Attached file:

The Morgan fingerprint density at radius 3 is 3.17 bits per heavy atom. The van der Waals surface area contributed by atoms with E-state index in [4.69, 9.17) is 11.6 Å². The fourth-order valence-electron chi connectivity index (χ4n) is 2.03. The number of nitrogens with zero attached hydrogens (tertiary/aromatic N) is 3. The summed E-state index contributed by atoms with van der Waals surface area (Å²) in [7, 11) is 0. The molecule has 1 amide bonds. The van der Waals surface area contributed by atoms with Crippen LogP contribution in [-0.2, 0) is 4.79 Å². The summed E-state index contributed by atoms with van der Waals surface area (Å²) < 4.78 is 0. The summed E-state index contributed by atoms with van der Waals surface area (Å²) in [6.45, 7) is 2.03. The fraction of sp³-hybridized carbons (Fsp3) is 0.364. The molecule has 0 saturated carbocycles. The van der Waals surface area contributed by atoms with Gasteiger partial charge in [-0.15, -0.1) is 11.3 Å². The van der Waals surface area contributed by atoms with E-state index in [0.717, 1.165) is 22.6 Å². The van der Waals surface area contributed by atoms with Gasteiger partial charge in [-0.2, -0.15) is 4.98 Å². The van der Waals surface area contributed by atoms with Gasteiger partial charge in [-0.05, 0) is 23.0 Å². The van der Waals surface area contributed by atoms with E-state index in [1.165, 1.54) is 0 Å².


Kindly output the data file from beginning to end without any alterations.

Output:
The Morgan fingerprint density at radius 3 is 3.17 bits per heavy atom. The van der Waals surface area contributed by atoms with E-state index in [4.69, 9.17) is 11.6 Å². The fourth-order valence-electron chi connectivity index (χ4n) is 2.03. The number of nitrogens with zero attached hydrogens (tertiary/aromatic N) is 3. The summed E-state index contributed by atoms with van der Waals surface area (Å²) in [7, 11) is 0. The molecule has 1 amide bonds. The van der Waals surface area contributed by atoms with Crippen LogP contribution in [-0.2, 0) is 4.79 Å². The summed E-state index contributed by atoms with van der Waals surface area (Å²) < 4.78 is 0. The summed E-state index contributed by atoms with van der Waals surface area (Å²) in [6.45, 7) is 2.03. The fraction of sp³-hybridized carbons (Fsp3) is 0.364. The molecule has 0 saturated carbocycles. The van der Waals surface area contributed by atoms with Gasteiger partial charge in [-0.15, -0.1) is 11.3 Å². The van der Waals surface area contributed by atoms with E-state index in [0.717, 1.165) is 22.6 Å². The van der Waals surface area contributed by atoms with Gasteiger partial charge in [-0.2, -0.15) is 4.98 Å². The van der Waals surface area contributed by atoms with Gasteiger partial charge in [-0.05, 0) is 23.0 Å². The van der Waals surface area contributed by atoms with E-state index in [1.165, 1.54) is 0 Å².